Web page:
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J Inj Violence Res. 2012 Jul;4(2):65-72. doi: 10.5249/jivr.v4i2.112. Epub 2011 Apr 16.

Road risk-perception and pedestrian injuries among students at Ain Shams University, Cairo, Egypt.

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Faculty of Medicine, Ain Shams University, Cairo, Egypt.



Road traffic injuries (RTIs) constitute 45% of injury mortality in Egypt; 75% of these injuries are pedestrians related. Traditionally, research on road traffic safety has focused on the traffic environment and the vehicles. However, little attention has been given to road risky behaviors and perceptions of road safety by pedestrians as risk factors associated with high pedestrian injury rates. This study aimed to examine the relationship between road risk- perception, specific road behaviors, and self-reported pedestrian injuries among university students in Cairo, Egypt.


A cross sectional survey was conducted among university students aged 18 to 24 years old at Ain Shams University in Cairo. Questions covered socio-demographic variables, injury episodes, road behaviors, road risk-perceptions, attitudes towards injury prevention, and road safety education.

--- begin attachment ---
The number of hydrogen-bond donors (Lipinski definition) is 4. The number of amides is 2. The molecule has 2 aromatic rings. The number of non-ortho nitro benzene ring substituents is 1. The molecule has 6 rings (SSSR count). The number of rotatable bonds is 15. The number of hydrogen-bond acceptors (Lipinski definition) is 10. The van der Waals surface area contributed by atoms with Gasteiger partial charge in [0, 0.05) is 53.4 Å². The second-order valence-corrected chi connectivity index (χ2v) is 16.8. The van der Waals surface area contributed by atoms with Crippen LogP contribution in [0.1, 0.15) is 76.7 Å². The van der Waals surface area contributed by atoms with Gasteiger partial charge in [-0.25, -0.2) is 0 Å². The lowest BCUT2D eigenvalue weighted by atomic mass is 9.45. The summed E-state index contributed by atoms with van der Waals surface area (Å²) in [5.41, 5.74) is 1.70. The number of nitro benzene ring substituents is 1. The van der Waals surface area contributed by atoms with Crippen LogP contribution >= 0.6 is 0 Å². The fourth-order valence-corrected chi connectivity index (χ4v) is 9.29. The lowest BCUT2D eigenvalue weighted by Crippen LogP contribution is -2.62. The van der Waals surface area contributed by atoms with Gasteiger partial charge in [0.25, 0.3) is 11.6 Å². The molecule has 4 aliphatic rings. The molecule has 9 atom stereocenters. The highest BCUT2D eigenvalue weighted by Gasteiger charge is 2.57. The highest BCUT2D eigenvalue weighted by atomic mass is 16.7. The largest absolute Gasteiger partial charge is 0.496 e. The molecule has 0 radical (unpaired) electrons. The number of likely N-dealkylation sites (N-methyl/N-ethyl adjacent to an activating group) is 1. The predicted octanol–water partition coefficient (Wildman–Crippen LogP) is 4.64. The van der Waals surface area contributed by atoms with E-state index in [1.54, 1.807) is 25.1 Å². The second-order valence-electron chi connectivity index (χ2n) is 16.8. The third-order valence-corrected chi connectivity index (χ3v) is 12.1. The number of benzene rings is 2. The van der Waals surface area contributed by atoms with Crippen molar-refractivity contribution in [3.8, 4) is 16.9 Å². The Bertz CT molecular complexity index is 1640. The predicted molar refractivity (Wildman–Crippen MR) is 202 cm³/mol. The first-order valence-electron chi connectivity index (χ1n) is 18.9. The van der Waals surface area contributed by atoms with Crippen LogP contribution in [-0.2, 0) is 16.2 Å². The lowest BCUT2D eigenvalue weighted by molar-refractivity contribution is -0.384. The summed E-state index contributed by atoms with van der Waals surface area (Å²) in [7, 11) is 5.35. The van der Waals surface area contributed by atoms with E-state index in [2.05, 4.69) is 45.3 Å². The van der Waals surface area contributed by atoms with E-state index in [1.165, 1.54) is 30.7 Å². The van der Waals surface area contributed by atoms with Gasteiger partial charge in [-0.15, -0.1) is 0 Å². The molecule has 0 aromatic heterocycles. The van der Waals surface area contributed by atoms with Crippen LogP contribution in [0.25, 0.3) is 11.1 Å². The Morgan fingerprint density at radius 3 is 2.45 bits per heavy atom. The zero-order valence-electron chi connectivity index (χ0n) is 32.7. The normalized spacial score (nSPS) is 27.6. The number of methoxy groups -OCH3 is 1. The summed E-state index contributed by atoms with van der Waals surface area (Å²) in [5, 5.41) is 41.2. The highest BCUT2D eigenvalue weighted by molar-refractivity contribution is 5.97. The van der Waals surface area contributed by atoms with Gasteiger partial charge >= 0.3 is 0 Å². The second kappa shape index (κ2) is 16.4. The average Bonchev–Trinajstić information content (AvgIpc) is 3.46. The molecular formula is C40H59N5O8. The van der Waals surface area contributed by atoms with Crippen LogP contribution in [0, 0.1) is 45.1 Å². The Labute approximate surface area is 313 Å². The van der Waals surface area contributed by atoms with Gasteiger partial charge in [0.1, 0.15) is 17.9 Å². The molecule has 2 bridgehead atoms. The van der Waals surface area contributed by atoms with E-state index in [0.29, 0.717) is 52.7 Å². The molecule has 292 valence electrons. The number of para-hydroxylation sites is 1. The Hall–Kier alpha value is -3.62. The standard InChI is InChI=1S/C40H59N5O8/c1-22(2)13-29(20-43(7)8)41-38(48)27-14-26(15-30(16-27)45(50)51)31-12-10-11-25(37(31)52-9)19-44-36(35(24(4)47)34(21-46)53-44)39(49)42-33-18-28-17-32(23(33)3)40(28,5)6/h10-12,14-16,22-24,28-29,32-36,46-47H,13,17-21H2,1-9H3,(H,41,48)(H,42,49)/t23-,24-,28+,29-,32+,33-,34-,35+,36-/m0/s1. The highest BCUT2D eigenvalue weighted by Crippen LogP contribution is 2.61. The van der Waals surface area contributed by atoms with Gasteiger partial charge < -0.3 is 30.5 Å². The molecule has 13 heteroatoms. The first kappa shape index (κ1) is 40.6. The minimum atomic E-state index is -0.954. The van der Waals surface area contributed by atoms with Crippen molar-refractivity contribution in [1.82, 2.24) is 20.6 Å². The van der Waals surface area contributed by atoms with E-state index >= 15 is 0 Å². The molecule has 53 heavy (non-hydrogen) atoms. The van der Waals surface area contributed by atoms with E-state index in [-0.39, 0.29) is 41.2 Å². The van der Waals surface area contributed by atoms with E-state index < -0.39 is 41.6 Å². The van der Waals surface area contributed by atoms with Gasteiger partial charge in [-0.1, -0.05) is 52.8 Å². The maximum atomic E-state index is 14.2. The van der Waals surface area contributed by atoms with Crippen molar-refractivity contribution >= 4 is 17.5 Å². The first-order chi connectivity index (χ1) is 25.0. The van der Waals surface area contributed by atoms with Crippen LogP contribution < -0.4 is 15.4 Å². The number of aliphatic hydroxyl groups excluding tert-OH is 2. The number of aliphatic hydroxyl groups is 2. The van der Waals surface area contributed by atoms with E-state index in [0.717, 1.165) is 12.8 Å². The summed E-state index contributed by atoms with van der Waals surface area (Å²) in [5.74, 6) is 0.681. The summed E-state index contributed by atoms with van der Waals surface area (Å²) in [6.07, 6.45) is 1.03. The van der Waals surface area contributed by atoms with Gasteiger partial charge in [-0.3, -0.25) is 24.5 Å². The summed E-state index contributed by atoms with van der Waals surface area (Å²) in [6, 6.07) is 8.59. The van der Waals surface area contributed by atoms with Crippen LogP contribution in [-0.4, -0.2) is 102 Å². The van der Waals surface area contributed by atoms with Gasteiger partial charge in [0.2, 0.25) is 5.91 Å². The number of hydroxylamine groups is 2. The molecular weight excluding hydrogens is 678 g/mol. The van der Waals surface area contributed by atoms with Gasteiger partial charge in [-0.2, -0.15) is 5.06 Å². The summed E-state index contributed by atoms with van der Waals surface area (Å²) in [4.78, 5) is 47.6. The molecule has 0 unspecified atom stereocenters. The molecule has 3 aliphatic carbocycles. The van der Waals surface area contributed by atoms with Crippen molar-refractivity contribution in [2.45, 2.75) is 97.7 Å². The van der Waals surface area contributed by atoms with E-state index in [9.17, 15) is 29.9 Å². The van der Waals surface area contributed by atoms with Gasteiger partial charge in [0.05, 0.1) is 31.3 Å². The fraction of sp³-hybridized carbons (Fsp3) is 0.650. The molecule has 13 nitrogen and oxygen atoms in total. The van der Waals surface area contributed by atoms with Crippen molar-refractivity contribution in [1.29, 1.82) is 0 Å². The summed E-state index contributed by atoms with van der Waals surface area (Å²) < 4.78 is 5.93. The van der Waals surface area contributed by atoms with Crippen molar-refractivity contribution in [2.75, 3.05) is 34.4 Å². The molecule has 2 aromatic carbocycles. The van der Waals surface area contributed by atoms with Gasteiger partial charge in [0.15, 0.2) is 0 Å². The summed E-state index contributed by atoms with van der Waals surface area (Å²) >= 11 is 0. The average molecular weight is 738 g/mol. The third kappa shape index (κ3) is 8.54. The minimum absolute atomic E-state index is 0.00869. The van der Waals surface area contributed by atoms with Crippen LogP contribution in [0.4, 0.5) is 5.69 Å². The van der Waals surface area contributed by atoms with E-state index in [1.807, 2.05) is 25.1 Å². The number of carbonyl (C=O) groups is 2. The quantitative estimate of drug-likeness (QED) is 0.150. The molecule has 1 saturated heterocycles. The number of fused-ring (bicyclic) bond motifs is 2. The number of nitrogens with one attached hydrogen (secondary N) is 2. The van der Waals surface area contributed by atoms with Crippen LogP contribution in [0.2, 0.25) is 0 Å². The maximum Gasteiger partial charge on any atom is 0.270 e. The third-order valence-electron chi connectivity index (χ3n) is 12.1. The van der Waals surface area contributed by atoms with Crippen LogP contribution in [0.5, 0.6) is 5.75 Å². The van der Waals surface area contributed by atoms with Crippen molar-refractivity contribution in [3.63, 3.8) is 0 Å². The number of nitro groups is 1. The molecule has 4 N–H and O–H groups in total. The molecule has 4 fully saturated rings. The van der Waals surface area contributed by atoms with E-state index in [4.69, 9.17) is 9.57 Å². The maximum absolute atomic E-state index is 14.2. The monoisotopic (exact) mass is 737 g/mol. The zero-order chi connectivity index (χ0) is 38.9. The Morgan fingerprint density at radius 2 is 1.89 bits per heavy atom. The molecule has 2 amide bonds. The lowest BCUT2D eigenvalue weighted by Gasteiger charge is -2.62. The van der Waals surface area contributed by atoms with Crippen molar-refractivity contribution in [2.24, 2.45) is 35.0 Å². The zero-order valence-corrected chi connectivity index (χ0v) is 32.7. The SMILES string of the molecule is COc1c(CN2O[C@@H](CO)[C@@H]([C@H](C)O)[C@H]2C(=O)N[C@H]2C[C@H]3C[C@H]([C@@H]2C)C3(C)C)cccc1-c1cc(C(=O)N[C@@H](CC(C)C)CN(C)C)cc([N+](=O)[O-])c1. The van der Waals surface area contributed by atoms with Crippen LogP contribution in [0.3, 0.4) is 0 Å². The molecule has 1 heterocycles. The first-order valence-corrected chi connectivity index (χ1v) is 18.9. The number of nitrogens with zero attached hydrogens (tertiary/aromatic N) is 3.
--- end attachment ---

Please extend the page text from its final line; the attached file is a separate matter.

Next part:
The survey was completed by 1,324 students. Two hundred ninety (21.9%) of the participants suffered from pedestrian injury during the past 6 months; of these, 28.9% were admitted to hospital or clinic as a result of the injury, 39.3% were unable to go to university or leave home because of the injury for a period ranging from one day up to one week. Participants were more likely to suffer from pedestrian injury when they did not always "look both ways to cross the road", whereas always "waiting for a green light" was protective. Students who "perceived it safe to cross the road from any point" or "did not perceive it to be safer to cross at a zebra crossing" were less likely to "look both ways" before crossing the road. Similarly, there was a positive association between road safety education and participants' road crossing behaviors.


Inappropriate youths' road behaviors were significantly associated with pedestrian injury. There was also a positive association between road risk perception and road behaviors. This suggests that a behavioral approach together with modification of the traffic environment (such as provision of crossing signals) might be effective in preventing the occurrence of pedestrian injury.

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